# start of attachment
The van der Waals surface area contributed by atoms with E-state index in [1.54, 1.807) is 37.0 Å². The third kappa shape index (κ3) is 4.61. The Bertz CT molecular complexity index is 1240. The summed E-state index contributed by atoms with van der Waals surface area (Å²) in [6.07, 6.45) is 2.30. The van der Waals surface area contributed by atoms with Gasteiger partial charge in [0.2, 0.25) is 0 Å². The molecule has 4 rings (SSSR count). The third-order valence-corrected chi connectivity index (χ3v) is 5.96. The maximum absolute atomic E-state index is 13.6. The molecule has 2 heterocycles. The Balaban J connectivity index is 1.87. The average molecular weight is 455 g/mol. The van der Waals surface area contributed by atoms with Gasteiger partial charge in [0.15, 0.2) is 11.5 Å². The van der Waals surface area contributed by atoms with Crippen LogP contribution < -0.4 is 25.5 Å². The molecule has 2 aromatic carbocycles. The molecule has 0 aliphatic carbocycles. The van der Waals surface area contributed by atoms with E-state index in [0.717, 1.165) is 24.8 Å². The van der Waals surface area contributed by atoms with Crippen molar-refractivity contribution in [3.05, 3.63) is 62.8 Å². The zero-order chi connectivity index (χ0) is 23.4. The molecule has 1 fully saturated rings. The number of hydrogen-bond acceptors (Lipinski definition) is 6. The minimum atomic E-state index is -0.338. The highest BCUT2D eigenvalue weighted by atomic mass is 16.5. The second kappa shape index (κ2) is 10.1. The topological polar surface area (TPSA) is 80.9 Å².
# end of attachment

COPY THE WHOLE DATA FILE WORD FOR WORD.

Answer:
The van der Waals surface area contributed by atoms with E-state index in [1.54, 1.807) is 37.0 Å². The third kappa shape index (κ3) is 4.61. The Bertz CT molecular complexity index is 1240. The summed E-state index contributed by atoms with van der Waals surface area (Å²) in [6.07, 6.45) is 2.30. The van der Waals surface area contributed by atoms with Gasteiger partial charge in [0.2, 0.25) is 0 Å². The molecule has 4 rings (SSSR count). The third-order valence-corrected chi connectivity index (χ3v) is 5.96. The maximum absolute atomic E-state index is 13.6. The molecule has 2 heterocycles. The Balaban J connectivity index is 1.87. The average molecular weight is 455 g/mol. The van der Waals surface area contributed by atoms with Gasteiger partial charge in [0.15, 0.2) is 11.5 Å². The van der Waals surface area contributed by atoms with Crippen LogP contribution < -0.4 is 25.5 Å². The molecule has 2 aromatic carbocycles. The molecule has 0 aliphatic carbocycles. The van der Waals surface area contributed by atoms with E-state index in [0.717, 1.165) is 24.8 Å². The van der Waals surface area contributed by atoms with Crippen molar-refractivity contribution in [3.05, 3.63) is 62.8 Å². The zero-order chi connectivity index (χ0) is 23.4. The molecule has 1 fully saturated rings. The number of hydrogen-bond acceptors (Lipinski definition) is 6. The minimum atomic E-state index is -0.338. The highest BCUT2D eigenvalue weighted by atomic mass is 16.5. The second kappa shape index (κ2) is 10.1. The topological polar surface area (TPSA) is 80.9 Å².